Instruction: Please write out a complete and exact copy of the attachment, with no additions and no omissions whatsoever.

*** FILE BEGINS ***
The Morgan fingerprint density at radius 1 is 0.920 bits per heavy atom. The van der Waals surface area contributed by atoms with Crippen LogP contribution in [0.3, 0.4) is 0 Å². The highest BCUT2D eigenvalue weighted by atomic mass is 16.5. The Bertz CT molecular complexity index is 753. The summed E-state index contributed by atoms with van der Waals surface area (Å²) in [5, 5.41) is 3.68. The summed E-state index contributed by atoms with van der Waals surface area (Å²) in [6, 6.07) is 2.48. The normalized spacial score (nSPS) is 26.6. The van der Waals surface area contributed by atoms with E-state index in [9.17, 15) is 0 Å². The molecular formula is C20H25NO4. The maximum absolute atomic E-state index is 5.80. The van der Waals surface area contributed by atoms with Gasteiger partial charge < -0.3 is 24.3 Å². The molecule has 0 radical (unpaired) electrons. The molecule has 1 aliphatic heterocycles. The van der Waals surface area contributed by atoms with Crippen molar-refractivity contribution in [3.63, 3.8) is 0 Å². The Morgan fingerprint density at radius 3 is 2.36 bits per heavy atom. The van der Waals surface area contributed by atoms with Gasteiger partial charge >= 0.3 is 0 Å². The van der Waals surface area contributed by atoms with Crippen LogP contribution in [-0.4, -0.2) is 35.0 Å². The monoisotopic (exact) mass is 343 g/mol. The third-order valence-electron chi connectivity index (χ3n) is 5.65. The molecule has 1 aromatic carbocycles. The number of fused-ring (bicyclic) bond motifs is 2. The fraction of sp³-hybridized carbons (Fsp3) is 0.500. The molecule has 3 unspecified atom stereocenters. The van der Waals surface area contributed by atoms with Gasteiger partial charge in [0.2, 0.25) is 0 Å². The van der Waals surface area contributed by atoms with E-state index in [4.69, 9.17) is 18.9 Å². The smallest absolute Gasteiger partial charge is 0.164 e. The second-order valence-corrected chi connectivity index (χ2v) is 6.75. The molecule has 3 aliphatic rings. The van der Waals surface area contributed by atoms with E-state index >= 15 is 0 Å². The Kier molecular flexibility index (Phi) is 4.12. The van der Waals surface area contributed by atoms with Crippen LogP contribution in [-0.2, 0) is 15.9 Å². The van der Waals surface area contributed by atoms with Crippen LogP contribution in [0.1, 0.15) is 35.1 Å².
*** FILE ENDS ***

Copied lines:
The Morgan fingerprint density at radius 1 is 0.920 bits per heavy atom. The van der Waals surface area contributed by atoms with Crippen LogP contribution in [0.3, 0.4) is 0 Å². The highest BCUT2D eigenvalue weighted by atomic mass is 16.5. The Bertz CT molecular complexity index is 753. The summed E-state index contributed by atoms with van der Waals surface area (Å²) in [5, 5.41) is 3.68. The summed E-state index contributed by atoms with van der Waals surface area (Å²) in [6, 6.07) is 2.48. The normalized spacial score (nSPS) is 26.6. The van der Waals surface area contributed by atoms with E-state index in [9.17, 15) is 0 Å². The molecular formula is C20H25NO4. The maximum absolute atomic E-state index is 5.80. The van der Waals surface area contributed by atoms with Gasteiger partial charge < -0.3 is 24.3 Å². The molecule has 0 radical (unpaired) electrons. The molecule has 1 aliphatic heterocycles. The van der Waals surface area contributed by atoms with Crippen molar-refractivity contribution in [3.63, 3.8) is 0 Å². The Morgan fingerprint density at radius 3 is 2.36 bits per heavy atom. The van der Waals surface area contributed by atoms with Gasteiger partial charge >= 0.3 is 0 Å². The van der Waals surface area contributed by atoms with Crippen LogP contribution in [-0.4, -0.2) is 35.0 Å². The monoisotopic (exact) mass is 343 g/mol. The third-order valence-electron chi connectivity index (χ3n) is 5.65. The molecule has 1 aromatic carbocycles. The number of fused-ring (bicyclic) bond motifs is 2. The fraction of sp³-hybridized carbons (Fsp3) is 0.500. The molecule has 3 unspecified atom stereocenters. The van der Waals surface area contributed by atoms with Gasteiger partial charge in [0.2, 0.25) is 0 Å². The van der Waals surface area contributed by atoms with E-state index in [4.69, 9.17) is 18.9 Å². The smallest absolute Gasteiger partial charge is 0.164 e. The second-order valence-corrected chi connectivity index (χ2v) is 6.75. The molecule has 3 aliphatic rings. The van der Waals surface area contributed by atoms with E-state index >= 15 is 0 Å². The Kier molecular flexibility index (Phi) is 4.12. The van der Waals surface area contributed by atoms with Crippen LogP contribution in [-0.2, 0) is 15.9 Å². The van der Waals surface area contributed by atoms with Crippen LogP contribution in [0.1, 0.15) is 35.1 Å².